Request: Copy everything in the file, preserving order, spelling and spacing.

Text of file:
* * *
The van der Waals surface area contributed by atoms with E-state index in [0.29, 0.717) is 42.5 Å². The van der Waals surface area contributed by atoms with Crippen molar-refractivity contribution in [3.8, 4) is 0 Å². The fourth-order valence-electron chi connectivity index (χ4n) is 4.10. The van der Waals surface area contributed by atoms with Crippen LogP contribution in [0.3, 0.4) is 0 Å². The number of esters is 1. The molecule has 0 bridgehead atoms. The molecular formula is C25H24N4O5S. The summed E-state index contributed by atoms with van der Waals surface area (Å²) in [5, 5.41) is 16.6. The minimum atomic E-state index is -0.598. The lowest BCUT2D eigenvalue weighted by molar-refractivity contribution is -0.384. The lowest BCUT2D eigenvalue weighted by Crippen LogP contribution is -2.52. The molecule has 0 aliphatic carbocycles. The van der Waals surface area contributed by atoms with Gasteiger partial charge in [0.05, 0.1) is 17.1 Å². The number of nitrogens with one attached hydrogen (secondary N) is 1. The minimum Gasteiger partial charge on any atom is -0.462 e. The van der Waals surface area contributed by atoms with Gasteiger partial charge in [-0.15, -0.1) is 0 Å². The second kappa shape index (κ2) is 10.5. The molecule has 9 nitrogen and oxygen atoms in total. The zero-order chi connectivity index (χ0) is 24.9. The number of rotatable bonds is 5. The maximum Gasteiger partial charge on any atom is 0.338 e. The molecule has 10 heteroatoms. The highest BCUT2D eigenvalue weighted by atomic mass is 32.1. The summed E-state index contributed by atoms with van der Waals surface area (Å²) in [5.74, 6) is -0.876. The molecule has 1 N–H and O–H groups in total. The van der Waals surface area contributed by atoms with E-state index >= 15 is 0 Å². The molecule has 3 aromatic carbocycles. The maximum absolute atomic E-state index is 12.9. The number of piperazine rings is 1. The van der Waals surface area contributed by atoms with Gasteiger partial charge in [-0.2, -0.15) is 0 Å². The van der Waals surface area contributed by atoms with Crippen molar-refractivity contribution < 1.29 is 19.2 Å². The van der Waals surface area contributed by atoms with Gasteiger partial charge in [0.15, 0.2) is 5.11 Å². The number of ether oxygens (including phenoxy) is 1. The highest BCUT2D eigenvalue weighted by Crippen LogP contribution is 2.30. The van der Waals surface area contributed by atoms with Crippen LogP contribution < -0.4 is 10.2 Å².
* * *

The van der Waals surface area contributed by atoms with E-state index in [0.29, 0.717) is 42.5 Å². The van der Waals surface area contributed by atoms with Crippen molar-refractivity contribution in [3.8, 4) is 0 Å². The fourth-order valence-electron chi connectivity index (χ4n) is 4.10. The van der Waals surface area contributed by atoms with Crippen LogP contribution in [0.3, 0.4) is 0 Å². The number of esters is 1. The molecule has 0 bridgehead atoms. The molecular formula is C25H24N4O5S. The summed E-state index contributed by atoms with van der Waals surface area (Å²) in [5, 5.41) is 16.6. The minimum atomic E-state index is -0.598. The lowest BCUT2D eigenvalue weighted by molar-refractivity contribution is -0.384. The lowest BCUT2D eigenvalue weighted by Crippen LogP contribution is -2.52. The molecule has 0 aliphatic carbocycles. The van der Waals surface area contributed by atoms with Gasteiger partial charge in [0.05, 0.1) is 17.1 Å². The number of nitrogens with one attached hydrogen (secondary N) is 1. The minimum Gasteiger partial charge on any atom is -0.462 e. The van der Waals surface area contributed by atoms with Gasteiger partial charge in [-0.15, -0.1) is 0 Å². The second kappa shape index (κ2) is 10.5. The molecule has 9 nitrogen and oxygen atoms in total. The zero-order chi connectivity index (χ0) is 24.9. The number of rotatable bonds is 5. The maximum Gasteiger partial charge on any atom is 0.338 e. The molecule has 10 heteroatoms. The highest BCUT2D eigenvalue weighted by atomic mass is 32.1. The summed E-state index contributed by atoms with van der Waals surface area (Å²) in [5.74, 6) is -0.876. The molecule has 1 N–H and O–H groups in total. The van der Waals surface area contributed by atoms with E-state index >= 15 is 0 Å². The molecule has 3 aromatic carbocycles. The maximum absolute atomic E-state index is 12.9. The number of piperazine rings is 1. The van der Waals surface area contributed by atoms with Gasteiger partial charge in [-0.2, -0.15) is 0 Å². The van der Waals surface area contributed by atoms with Crippen molar-refractivity contribution < 1.29 is 19.2 Å². The van der Waals surface area contributed by atoms with Gasteiger partial charge in [0.15, 0.2) is 5.11 Å². The number of ether oxygens (including phenoxy) is 1. The highest BCUT2D eigenvalue weighted by Crippen LogP contribution is 2.30. The van der Waals surface area contributed by atoms with Crippen LogP contribution < -0.4 is 10.2 Å².